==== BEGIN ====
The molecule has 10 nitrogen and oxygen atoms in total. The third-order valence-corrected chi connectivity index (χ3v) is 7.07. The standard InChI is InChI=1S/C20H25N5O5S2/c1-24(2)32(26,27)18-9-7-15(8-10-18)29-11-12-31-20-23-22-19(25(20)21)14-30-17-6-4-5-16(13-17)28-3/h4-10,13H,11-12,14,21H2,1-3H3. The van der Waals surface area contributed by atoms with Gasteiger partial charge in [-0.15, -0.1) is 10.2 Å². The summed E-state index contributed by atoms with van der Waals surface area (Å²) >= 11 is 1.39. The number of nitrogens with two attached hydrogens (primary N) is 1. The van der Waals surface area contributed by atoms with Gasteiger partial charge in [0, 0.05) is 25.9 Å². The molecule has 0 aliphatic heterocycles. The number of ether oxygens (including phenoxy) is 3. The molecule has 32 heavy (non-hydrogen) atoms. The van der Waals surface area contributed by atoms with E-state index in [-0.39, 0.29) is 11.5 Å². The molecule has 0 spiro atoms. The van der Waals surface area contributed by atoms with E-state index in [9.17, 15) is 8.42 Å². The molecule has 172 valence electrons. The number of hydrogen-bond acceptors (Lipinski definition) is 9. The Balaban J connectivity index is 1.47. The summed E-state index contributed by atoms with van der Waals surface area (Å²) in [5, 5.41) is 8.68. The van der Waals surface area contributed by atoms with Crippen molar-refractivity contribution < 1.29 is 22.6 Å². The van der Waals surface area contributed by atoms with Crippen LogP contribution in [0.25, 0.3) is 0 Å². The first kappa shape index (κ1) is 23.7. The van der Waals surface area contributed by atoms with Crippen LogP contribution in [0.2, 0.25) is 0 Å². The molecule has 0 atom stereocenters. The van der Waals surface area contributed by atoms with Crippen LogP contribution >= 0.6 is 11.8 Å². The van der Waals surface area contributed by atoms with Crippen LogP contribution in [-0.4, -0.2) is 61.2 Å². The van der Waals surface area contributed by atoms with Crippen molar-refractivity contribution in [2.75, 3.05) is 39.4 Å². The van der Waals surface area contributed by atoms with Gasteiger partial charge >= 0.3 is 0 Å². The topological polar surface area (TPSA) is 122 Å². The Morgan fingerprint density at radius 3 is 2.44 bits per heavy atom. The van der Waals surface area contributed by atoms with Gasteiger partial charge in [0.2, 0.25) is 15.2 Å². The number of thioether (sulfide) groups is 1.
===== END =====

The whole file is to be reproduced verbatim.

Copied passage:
The molecule has 10 nitrogen and oxygen atoms in total. The third-order valence-corrected chi connectivity index (χ3v) is 7.07. The standard InChI is InChI=1S/C20H25N5O5S2/c1-24(2)32(26,27)18-9-7-15(8-10-18)29-11-12-31-20-23-22-19(25(20)21)14-30-17-6-4-5-16(13-17)28-3/h4-10,13H,11-12,14,21H2,1-3H3. The van der Waals surface area contributed by atoms with Gasteiger partial charge in [-0.15, -0.1) is 10.2 Å². The summed E-state index contributed by atoms with van der Waals surface area (Å²) >= 11 is 1.39. The number of nitrogens with two attached hydrogens (primary N) is 1. The van der Waals surface area contributed by atoms with Gasteiger partial charge in [0, 0.05) is 25.9 Å². The molecule has 0 aliphatic heterocycles. The number of ether oxygens (including phenoxy) is 3. The molecule has 32 heavy (non-hydrogen) atoms. The van der Waals surface area contributed by atoms with E-state index in [-0.39, 0.29) is 11.5 Å². The molecule has 0 spiro atoms. The van der Waals surface area contributed by atoms with E-state index in [9.17, 15) is 8.42 Å². The molecule has 172 valence electrons. The number of hydrogen-bond acceptors (Lipinski definition) is 9. The Balaban J connectivity index is 1.47. The summed E-state index contributed by atoms with van der Waals surface area (Å²) in [5, 5.41) is 8.68. The van der Waals surface area contributed by atoms with Crippen molar-refractivity contribution < 1.29 is 22.6 Å². The van der Waals surface area contributed by atoms with Crippen LogP contribution in [0.25, 0.3) is 0 Å². The first kappa shape index (κ1) is 23.7. The van der Waals surface area contributed by atoms with Crippen LogP contribution in [0.2, 0.25) is 0 Å². The molecule has 0 atom stereocenters. The van der Waals surface area contributed by atoms with Crippen LogP contribution >= 0.6 is 11.8 Å². The van der Waals surface area contributed by atoms with Crippen LogP contribution in [-0.4, -0.2) is 61.2 Å². The van der Waals surface area contributed by atoms with Crippen molar-refractivity contribution in [2.75, 3.05) is 39.4 Å². The van der Waals surface area contributed by atoms with Gasteiger partial charge >= 0.3 is 0 Å². The topological polar surface area (TPSA) is 122 Å². The Morgan fingerprint density at radius 3 is 2.44 bits per heavy atom. The van der Waals surface area contributed by atoms with Gasteiger partial charge in [0.2, 0.25) is 15.2 Å². The number of thioether (sulfide) groups is 1.